Day 219: The Modern Euphonium

The euphonium is rarely heard outside of traditional brass bands. It is also notoriously difficult to master. In this short performance, Matthew White gives a solo performance of  ‘The Warrior Comes out to Play.’ The distinctive sound of the euphonium will be recognisable to most people,  but White proves it works as a stand-alone instrument when played by a master, even one as young as himself. 
 

Day 218: The refugees of boom and bust

In 2006 young Qatari students took Cameron Sinclair to see migrant worker camps. For the first time, he realised there were over 1.1 million migrants behind the headlines on new building projects. Mainly of Indian, Sri Lankan or Pakistani descent, these people pay a middle man thousands of dollars to get to the UAE, in order to make a better life for their families back home. Instead, they find themselves in a labour camp with inadequate water, no air conditioning and their passports taken away.
During the GFC, the construction industry went bust. Thousands of these workers found themselves without documentation, passports or tickets home. This talk is from 2009, but as recently as May this year, there have been reports of ongoing strikes over work conditions.
Sinclair challenges everybody who works in the industry to make a stand. If an engineer, architect, or building contractor arrives on site weekly to see this exploitation, aren’t they complicit rather than complacent?

Day 217: Photographing the landscape of oil

Canada and Saudi Arabia, the world’s largest oil suppliers, only have fifteen years worth of oil left. It takes 500 years to produce the equivalent of the 30 billion barrels we use each year, meaning it’s a question of ‘when’, rather than ‘if’ it runs out.
After seventeen years of photographing industrial lands it occurred to Edward Burtynsky that oil is underpinning the rate of industrial development. He documented the arc of oil, from the ground to everyday usage, through a series of pictures which show everything from the wellhead to a car engine.
The overuse of oil is a massive danger to our society. Burtynsky used his skills as a photographer to raise awareness of this, and he encourages us all to use our various talents to the same end. In 30 years, let’s look back and say truthfully that we did as much as we possibly could.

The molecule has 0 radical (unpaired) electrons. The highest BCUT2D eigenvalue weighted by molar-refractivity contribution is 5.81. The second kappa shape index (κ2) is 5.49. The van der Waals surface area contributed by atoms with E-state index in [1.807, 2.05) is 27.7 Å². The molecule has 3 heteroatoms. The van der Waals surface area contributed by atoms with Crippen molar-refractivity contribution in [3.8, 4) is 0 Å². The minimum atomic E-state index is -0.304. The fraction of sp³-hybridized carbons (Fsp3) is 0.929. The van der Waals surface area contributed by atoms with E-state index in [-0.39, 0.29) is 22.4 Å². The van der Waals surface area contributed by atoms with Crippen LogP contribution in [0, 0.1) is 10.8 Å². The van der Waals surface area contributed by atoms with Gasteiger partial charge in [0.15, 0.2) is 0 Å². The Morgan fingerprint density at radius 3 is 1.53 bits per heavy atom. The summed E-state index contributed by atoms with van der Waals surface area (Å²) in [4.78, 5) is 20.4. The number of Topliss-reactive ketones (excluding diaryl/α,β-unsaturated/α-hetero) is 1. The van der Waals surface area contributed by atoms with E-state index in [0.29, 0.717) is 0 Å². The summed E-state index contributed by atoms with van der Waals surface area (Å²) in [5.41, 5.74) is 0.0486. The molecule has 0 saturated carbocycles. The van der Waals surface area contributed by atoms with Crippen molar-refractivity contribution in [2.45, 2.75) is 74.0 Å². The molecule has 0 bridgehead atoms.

Day 216: Could a Saturn moon harbour life?

Carolyn Porco was leader of the imaging team on the Cassini mission to Saturn. Two years before this talk, they’d discovered towering jets erupting from the South Pole of one of Saturn’s moons. After speculating that they were geysers, this implied the possibility of an environment within the moon. In the time since, the Cassini spacecraft has flown closer, enabling the team to find more complex compounds, such as salty water and formaldehyde. The circumstances are such that there may be the conditions to sustain life there. So, imagine the day when we’ll journey to one of Saturn’s moons!

Day 215: Making maps to fight disasters

In 2009, Google’s Lalitesh Katragadda watched as parts of his country were destroyed by a cyclone. The U.N. was unable to deliver help quickly enough, as the area hadn’t yet been mapped. Indeed, Katragdda reminds us its difficult to imagine, but in 2005 less than 15% of the world was mapped to geocortical detail. 
Forty Google employees decided to change this over four days. Using a program called Mapmaker, they mapped everything from roads to rivers to create a detailed map. The result was that aid could reach the area faster. Since then, this project has been used extensively throughout the world. So, to the 70% of previously unmapped areas: welcome to the grid! 
 

Day 214: Taylor Mali- what teachers make

Taylor Mali is one of the few people in the world to have no other job other than that of poet. In this poem, he delivers a comeback to those who’ve ever used the phrase, ‘Those who can’t do, teach.’ Inspirational stuff for teachers everywhere.

“I make parents tremble in fear when I call them.”
“I can make a C+ feel like a congressional medal of honour.”
 

Day 213: Bobby McFerrin hacks your brain with music

How tuneful can one TED audience be? In ‘Notes and Neurons: in search of the common chorus’, Bobby McFerrin uses the pentatonic scale to show how our brains are wired to play certain notes, corresponding to his movements. Interestingly, every audience he’s seen gets it.